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House of Commons Emblem

Standing Committee on Public Safety and National Security


NUMBER 158 
l
1st SESSION 
l
42nd PARLIAMENT 

EVIDENCE

Monday, April 29, 2019

[Recorded by Electronic Apparatus]

  (1530)  

[English]

     I am calling this meeting to order.
    I see that the minister has his coffee, so clearly he is ready to provide his testimony.
    This is the 158th meeting of the Standing Committee on Public Safety, and pursuant to Standing Order 108(2), we are studying the subject matter of Bill C-93, an act to provide no-cost, expedited record suspensions for simple possession of cannabis.
    With that, I want to welcome the minister on behalf of the committee, and I would anticipate that he will introduce his colleagues.
    Thank you, Mr. Chairman, and good afternoon, once again, to the committee.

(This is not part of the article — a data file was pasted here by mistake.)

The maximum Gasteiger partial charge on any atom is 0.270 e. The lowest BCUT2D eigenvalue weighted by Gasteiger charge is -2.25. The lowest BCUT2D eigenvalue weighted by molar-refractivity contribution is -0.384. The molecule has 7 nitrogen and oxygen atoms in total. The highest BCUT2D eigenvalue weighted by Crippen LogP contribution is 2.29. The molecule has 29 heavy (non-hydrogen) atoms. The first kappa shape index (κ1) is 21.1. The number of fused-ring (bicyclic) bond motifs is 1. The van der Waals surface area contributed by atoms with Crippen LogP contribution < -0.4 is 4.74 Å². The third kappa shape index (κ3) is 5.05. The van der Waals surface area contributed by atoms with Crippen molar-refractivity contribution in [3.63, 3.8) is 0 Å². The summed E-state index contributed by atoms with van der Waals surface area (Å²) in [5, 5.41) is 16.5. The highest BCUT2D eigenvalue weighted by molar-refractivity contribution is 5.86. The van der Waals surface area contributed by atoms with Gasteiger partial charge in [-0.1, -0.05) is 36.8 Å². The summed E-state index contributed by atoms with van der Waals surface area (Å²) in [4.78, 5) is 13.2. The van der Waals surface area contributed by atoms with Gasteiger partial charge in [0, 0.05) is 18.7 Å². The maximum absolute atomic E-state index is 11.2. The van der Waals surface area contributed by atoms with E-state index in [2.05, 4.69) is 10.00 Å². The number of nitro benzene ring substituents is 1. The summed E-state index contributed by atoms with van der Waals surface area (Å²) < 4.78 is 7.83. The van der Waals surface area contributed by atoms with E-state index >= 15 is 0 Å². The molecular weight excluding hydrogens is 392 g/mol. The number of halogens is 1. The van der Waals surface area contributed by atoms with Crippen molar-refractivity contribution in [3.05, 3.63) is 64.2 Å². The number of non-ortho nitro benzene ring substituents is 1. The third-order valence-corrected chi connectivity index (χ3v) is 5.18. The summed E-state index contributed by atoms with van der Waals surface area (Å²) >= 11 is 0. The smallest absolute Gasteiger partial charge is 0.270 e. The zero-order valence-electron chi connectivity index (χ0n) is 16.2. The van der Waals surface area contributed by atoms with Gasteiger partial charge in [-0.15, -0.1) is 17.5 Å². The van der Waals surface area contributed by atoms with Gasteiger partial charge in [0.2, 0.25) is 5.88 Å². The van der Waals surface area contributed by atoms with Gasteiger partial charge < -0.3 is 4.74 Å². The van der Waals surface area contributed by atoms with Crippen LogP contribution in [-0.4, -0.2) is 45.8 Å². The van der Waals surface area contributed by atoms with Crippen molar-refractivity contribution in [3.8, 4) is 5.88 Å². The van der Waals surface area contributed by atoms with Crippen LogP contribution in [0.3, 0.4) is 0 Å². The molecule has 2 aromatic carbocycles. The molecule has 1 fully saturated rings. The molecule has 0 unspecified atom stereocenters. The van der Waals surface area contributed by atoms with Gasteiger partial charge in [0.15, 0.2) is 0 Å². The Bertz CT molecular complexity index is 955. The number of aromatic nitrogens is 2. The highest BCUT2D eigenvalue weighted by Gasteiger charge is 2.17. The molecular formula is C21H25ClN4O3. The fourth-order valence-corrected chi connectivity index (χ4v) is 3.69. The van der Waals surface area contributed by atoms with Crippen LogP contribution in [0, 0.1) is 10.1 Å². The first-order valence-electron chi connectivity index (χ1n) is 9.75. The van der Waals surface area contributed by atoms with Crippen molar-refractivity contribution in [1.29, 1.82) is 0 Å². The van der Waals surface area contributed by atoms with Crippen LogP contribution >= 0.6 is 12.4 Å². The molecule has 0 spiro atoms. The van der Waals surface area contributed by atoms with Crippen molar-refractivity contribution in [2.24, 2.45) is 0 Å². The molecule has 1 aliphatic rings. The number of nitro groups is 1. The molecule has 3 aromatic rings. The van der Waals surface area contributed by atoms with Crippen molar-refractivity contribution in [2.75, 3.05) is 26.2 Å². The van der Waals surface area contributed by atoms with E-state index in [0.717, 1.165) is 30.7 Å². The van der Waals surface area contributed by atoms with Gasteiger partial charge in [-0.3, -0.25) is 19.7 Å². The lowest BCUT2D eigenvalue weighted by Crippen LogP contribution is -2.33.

I am glad for the opportunity to discuss Bill C-93 this afternoon, legislation that will make it much easier for people convicted of simple possession of cannabis to clear their records and move on with their lives.
    I am pleased, Mr. Chair, to be joined by Angela Connidis, from the Department of Public Safety; Ian Broom, who is with the Parole Board of Canada; and Jennifer Gates-Flaherty, who deals with criminal records at the RCMP.

[Translation]

    In the old system, when cannabis was illegal, Canadians were among the biggest, and youngest, consumers of cannabis in the world, to the delight of criminal organizations. Last autumn, we fulfilled our commitment to put an end to that ineffective and counterproductive ban.
    However, a number of Canadians still have a criminal record for simple possession of cannabis. With Bill C-93, they will be able to rid themselves of it expeditiously.

[English]